The Transportation Security Administration and American Airlines are testing a 3-D carry-on bag screener in Phoenix, technology they hope will eventually allow travelers to keep liquids and laptops in their bags and speed up the screening process.
The security checkpoint at Terminal 4 at Sky Harbor International Airport can be a busy place.
(Photo: Tom Tingle/Arizona Republic)
Sky Harbor International Airport is one of two U.S. airports to add a computer tomography (CT) scanner at a security checkpoint. Boston's Logan Airport is the other.
The technology, which gives TSA officers a clearer picture of a bag's contents, is widely used to screen checked bags, but until recently, the machines have been too large for security checkpoints.
American, which has a hub at Sky Harbor, said the new CT screening equipment shoots hundreds of images with an X-ray camera that spins around the conveyor belt, providing three-dimensional views. The airline said the system uses algorithms to better detect explosives, firearms and other banned items.
The X-ray scanners currently in use at the checkpoints offer two-dimensional views.
The pilot program was announced a year ago with initial plans to install the machines by the end of 2016.
In Phoenix, the CT scanner is in one of the screening lanes at the B checkpoint in Terminal 4. The B gates are home to some of American's flights.
The new CT scanner for carry-on bags being tested at Phoenix Sky Harbor International Airport's Terminal 4.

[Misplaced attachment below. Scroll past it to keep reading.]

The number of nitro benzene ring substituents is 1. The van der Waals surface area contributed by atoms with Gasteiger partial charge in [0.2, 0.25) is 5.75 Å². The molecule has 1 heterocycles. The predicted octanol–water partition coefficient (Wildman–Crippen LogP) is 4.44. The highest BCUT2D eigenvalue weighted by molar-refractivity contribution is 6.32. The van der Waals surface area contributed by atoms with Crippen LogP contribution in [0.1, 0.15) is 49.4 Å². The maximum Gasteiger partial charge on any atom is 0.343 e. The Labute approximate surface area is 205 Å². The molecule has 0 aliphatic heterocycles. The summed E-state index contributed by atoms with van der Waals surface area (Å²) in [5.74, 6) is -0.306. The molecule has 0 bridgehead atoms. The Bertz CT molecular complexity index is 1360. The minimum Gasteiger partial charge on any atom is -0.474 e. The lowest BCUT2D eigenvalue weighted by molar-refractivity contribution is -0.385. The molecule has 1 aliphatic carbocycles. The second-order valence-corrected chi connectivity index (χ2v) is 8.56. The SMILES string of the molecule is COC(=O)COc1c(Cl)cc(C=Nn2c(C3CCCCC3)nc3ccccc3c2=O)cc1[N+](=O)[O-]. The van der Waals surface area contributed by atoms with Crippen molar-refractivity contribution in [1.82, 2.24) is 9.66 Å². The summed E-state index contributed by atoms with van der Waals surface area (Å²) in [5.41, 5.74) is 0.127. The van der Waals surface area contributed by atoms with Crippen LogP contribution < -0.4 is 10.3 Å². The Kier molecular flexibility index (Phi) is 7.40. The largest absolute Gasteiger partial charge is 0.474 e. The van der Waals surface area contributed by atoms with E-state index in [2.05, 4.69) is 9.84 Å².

(Photo: American Airlines)
During the testing period, travelers going through the B gates will be asked if they are willing to participate, TSA spokesman Nico Melendez said. One passenger at a time will have his or her carry-on bags go through the system. Passengers still will be required to take laptops and liquids out of their bags.
"We are proud to be working collaboratively with the TSA to add new technology to the screening process," Kerry Philipovitch, American's senior vice president of customer experience, said in a statement. "Enhancing aviation security is a shared responsibility, and we appreciate the TSA's partnership in testing this new state-of-the-art equipment at our Phoenix hub.''
The CT scanners are among several new airport security measures being tested around the country. This week, the TSA began testing fingerprint screening at two checkpoints in Atlanta and Denver. The goal is to eliminate boarding passes and IDs at the checkpoints.
In May, Delta Airlines began using biometric fingerprint technology for admission to one of its frequent-flier airport lounges in Washington. The next phase will allow eligible travelers to use their fingerprints to check a bag and board a flight.